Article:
Former Labor minister, Craig Emerson, has penned an article in The AFR today talking up Labor’s plan to tax discretionary trusts and chastising the Coalition for balking at reform when it was in office:
…two of the Coalition’s last three treasurers agreed that such action needed to be taken, only to shirk it.
As a young backbencher, I sat with Simon Crean across the parliamentary table from treasurer Peter Costello in November 2000, negotiating an agreement on business tax reform. Labor would support a cut in the company tax rate from 36 per cent to 30 per cent, together with a 50 per cent discount on the capital gains tax rate, if the government agreed to crack down on trusts and sham contracting. By reaching this agreement, the two major parties were adopting a broadly self-financing reform package based on a review of business taxation chaired by former president of the Business Council of Australia, John Ralph. Costello followed up by signing a letter to Crean.
Costello quickly reneged on the written agreement, leaving reform of the tax treatment of trusts in the too-hard basket. There it remained until April 6, 2011, when shadow treasurer Joe Hockey flagged a crackdown in an evening speech to the Institute of Chartered Accountants. Under pressure from the National Party and conservative Liberals, Hockey abandoned the idea the next morning. Borrowing the words of Peter Costello, used when describing a Mark Latham thought bubble years earlier, Hockey “couldn’t hold a policy from Lateline to lunchtime.”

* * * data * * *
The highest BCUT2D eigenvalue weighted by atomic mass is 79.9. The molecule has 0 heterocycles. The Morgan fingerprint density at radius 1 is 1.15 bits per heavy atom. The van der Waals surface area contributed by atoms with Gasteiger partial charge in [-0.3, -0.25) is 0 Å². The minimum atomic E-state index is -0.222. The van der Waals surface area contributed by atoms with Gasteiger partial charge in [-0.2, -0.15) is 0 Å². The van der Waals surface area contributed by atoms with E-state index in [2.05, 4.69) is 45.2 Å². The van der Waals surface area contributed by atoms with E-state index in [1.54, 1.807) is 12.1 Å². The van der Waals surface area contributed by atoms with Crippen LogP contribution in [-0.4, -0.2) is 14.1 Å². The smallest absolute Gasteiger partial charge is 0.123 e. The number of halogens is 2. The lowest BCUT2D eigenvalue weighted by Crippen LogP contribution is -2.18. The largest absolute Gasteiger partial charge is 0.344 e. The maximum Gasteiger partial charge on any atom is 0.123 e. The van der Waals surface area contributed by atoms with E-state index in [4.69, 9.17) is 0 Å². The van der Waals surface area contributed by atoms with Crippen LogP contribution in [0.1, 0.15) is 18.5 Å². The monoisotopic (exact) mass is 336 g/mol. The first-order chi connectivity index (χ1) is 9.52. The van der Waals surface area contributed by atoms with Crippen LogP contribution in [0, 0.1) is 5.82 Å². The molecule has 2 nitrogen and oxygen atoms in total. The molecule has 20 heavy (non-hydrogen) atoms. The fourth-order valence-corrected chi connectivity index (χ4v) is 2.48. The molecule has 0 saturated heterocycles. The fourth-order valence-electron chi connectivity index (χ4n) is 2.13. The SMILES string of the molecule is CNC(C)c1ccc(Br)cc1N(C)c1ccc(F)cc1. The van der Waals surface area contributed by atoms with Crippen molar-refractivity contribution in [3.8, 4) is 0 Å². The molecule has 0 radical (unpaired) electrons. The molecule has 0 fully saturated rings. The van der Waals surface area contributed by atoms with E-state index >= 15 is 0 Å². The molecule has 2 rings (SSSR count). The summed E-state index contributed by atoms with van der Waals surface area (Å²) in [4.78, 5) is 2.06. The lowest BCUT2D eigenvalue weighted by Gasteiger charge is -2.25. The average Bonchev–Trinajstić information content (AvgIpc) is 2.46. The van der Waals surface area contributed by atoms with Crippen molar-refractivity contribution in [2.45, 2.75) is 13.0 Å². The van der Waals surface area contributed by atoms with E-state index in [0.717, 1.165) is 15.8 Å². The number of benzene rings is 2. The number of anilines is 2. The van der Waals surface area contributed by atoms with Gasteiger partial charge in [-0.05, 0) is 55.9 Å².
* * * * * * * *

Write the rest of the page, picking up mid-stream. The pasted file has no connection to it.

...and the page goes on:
Ironically, it was Liberal icon John Howard who had first acted on trusts, not as prime minister but as Malcolm Fraser’s treasurer. He legislated that distributions from trusts to children under the age of 18 would be taxed on a non-concessionary basis.
But the Howard amendment left unchanged the tax treatment of distributions from trusts to adult children, stay-at-home spouses, retired parents and other relatives. Smart accountants typically can find four or five adult members of an extended family in the lowest tax brackets for signing up as trust beneficiaries.
An ordinary wage or salary earner, who has tax automatically taken out of his or her pay packet each fortnight, has only one tax-free threshold, whereas a professional can gain access to four or five tax-free thresholds through the concessionary tax treatment of trusts. The result is that these two people, each earning the same income, pay vastly different amounts of tax.
Meanwhile, ABC’s The Business last night featured an interesting debate between the chief of the Council of Small Business, Peter Strong (arguing against Labor’s policy) and the chief executive of the Grattan Institute, John Daley (arguing for Labor’s policy):
John Daley made the far more persuasive case, in my opinion.